“The impression I had was that Georgie was raising a lot of hell in Houston, getting in trouble and embarrassing the family, and they just really wanted to get him out of Houston and under Jimmy’s wing,” Allison’s widow, Linda, told me. “And Jimmy said, ‘Sure.’ He was so loyal.”
… Asked if she’d ever seen Bush in a uniform, Allison said: “Good lord, no. I had no idea that the National Guard was involved in his life in any way.”
- And as long as unfounded and unsupported attacks are fair game, don’t forget the Bush Abortion story. There’s no evidence, but hey, the Swift Boat Veterans not only lack evidence, their story contradicts all available documentary evidence! And don’t forget Clinton’s love-child!
- And don’t forget that Bush won’t say when he stopped using cocaine. Sure, this is nearly on the level of “When did you stop beating your wife?”, but that’s where this campaign is heading. Perhaps more accurately, that’s where the Bush side of this campaign already is. This would surely be less egregious than Falwell and Robertson pushing the Clinton Chronicles video, complete with tales of Clinton running a drug ring out of the Mena, Arkansas airport.
- I’m not sure whether it would resonate, but there’s also fodder in the fairly well-documented story of Bush’s string of business failures, complete with bailouts by friends of his father, throughout the 1980s.
- Bring back Henry and Louise to talk about eating dog food after their Medicare premiums increase 17%. (Since this is true, documented, and contemporary, it may not even count as negative.)
- And I’m sure I’m missing some; this is just a quick look at what a negative campaign would look like.
Who would pay for and run these ads? Certainly not the Kerry campaign. And, except in very mild versions, not the DNC. Probably not even MoveOn, which spin notwithstanding, is not even remotely in Swift Boat Veterans territory in terms of extremism or detachment from the truth. No, Democrats will need some truly Shadowy groups, brand new 527s that spring up, launch ads and push polls in key states, and then fade away. I’m not sure who would pay for them, but there is an ever-growing number of angry Democrats out there, so the money is surely out there.
Am I really advocating this? Not yet; this is something I really don’t want to see. But as soon as any of this stuff shows up in the big media outlets, Rush and Hannity, TV or radio ads, or in push polls, I’ll change my mind. And I think it’s much more likely than not that I will change my mind; an issues-based campaign simply does not work in Bush’s favor. Median income is somewhere between down and flat, jobs are down, the 1000th US death in Iraq will likely sweep the news between now and the election, Medicare premiums are going up, seniors don’t like the prescription drug benefit, the deficit is sky high, Osama remains at large, and so on …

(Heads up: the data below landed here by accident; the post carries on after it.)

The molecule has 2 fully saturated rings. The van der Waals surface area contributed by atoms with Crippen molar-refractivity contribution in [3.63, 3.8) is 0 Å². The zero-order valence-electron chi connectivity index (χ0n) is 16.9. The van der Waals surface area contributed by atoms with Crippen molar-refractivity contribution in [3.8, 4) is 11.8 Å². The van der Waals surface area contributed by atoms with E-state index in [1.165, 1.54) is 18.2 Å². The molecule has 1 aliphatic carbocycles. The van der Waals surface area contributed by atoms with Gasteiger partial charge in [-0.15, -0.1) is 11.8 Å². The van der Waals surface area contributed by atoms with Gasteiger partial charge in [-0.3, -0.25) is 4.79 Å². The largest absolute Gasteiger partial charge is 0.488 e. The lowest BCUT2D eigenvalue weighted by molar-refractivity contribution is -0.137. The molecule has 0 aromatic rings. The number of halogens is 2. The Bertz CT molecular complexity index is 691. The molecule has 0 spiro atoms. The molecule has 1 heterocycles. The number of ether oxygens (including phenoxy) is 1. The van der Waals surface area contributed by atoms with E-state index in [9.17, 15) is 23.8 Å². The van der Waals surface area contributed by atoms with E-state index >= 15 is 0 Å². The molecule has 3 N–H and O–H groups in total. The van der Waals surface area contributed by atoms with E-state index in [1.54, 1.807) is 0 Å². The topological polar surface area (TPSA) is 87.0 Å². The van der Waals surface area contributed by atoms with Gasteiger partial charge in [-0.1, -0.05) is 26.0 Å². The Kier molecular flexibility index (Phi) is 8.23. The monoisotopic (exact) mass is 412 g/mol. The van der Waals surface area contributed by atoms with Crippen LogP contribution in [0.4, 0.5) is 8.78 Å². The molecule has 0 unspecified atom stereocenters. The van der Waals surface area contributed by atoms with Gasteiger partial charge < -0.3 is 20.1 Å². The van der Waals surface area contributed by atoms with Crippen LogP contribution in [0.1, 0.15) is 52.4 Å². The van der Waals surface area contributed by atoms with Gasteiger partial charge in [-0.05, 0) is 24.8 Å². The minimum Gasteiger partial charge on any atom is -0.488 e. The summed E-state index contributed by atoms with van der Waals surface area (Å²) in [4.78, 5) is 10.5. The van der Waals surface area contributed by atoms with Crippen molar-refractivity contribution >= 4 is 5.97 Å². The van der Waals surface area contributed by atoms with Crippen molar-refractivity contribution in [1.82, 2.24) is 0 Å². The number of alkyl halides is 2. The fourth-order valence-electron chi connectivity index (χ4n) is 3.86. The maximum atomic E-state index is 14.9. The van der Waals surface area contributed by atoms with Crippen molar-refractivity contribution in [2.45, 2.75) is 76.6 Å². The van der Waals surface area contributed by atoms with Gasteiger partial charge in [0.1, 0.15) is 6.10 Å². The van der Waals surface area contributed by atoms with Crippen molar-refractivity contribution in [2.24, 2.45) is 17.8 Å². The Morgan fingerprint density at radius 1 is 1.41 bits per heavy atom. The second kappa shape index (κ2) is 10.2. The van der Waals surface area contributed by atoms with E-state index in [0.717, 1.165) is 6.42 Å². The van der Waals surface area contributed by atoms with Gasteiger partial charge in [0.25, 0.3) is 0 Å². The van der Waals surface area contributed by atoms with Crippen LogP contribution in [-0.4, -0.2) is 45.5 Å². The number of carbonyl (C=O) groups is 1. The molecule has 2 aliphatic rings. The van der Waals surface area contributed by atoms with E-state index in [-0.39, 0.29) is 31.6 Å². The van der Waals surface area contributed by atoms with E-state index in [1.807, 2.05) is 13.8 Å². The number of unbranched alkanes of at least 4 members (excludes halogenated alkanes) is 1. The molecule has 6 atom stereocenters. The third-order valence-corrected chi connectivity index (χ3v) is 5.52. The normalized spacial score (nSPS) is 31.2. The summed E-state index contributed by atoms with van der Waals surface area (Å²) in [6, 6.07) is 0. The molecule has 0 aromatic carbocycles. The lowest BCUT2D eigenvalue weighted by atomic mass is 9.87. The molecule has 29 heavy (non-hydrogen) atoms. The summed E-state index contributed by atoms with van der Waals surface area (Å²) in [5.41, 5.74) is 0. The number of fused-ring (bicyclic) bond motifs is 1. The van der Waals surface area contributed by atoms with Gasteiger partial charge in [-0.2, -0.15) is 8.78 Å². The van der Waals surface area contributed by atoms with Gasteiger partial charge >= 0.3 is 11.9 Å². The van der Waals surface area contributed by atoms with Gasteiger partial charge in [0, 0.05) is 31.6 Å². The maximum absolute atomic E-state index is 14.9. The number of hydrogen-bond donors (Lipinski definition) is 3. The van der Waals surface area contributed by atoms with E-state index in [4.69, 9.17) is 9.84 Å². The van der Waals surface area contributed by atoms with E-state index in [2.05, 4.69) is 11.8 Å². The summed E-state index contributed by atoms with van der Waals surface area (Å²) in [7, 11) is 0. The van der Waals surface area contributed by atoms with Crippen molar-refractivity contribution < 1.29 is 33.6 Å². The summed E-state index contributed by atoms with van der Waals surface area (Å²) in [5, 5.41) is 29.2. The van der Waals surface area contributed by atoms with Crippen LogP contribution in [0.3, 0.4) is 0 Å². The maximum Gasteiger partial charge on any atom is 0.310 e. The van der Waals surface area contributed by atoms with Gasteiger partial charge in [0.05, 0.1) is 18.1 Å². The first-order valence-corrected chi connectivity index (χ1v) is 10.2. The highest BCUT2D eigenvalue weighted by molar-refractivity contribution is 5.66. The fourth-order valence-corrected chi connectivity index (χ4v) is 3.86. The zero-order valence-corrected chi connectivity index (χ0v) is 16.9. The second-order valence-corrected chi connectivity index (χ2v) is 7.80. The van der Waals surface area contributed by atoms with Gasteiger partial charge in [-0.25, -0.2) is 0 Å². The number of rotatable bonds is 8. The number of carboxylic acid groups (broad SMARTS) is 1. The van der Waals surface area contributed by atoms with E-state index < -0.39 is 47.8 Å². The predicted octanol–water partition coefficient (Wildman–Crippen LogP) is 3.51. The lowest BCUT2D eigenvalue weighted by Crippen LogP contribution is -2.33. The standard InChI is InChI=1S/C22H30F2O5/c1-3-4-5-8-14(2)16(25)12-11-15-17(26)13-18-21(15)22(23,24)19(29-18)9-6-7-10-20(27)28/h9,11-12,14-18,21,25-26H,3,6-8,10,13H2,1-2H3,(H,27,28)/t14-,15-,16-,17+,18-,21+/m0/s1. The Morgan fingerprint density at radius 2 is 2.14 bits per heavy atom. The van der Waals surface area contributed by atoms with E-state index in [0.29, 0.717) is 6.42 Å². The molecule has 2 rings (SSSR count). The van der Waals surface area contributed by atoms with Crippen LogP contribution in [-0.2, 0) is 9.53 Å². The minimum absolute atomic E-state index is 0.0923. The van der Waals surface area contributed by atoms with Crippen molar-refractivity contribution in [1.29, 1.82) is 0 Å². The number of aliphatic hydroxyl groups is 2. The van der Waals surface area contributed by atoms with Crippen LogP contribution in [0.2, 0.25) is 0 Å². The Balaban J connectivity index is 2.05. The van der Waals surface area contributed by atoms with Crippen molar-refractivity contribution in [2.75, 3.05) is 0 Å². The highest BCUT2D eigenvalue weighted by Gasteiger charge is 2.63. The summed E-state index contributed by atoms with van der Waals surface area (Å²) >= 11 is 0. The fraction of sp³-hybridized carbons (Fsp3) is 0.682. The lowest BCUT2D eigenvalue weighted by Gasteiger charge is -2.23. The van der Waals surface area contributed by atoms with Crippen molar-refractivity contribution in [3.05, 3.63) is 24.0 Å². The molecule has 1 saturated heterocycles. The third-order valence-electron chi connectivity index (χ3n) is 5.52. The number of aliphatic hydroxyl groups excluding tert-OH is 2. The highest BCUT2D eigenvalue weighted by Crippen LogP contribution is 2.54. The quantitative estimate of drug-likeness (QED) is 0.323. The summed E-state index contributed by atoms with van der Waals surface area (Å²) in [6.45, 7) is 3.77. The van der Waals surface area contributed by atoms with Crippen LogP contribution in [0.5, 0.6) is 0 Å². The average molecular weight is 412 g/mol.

I suppose there’s some hope that inter-campaign collusion could stave this off. Something along the lines of “We’ll run ads (indirectly, of course) on X if, and only if, you guys run ads on Y”, where X might be ads based on distorting Kerry’s Winter Soldier testimony and Y might be ads based on Bush’s missing year. Of course, this assumes that the campaigns are able to direct, or at least veto, third party ads by their supporters, which I believe they can.
Another problem with an arrangement like this is that if one candidate is clearly behind in the polls, he has little to lose from breaking the covenant. Similarly, if the race is close, then each side will have an incentive to break the agreement just before the election. Anticipating this, neither side will expect it to hold, so there’s little reason to abide by such an agreement in the first place. (It’s basically a repeated Prisoners’ Dilemma with a finite and known time horizon.)
ADDENDUM: As he often does, Digby puts my state of mind into words rather nicely:
I reluctantly concluded that the only effective response was probably to engage in the same kind of smear and hope it becomes a zero sum game. And, in the process, we would be forced to drive our politics further and further into a fetid sewer. I find the prospect of that deeply depressing which is what distinguishes me from a Republican. They do not have that emotional reaction. Indeed, they are energized by the prospect. It’s a problem.
Still, the stakes are so high that we have no choice but to try to win today by any means necessary and begin the hard work of repairing our politics — and honestly, our culture — after we have wrested power from those who have brought us to this place.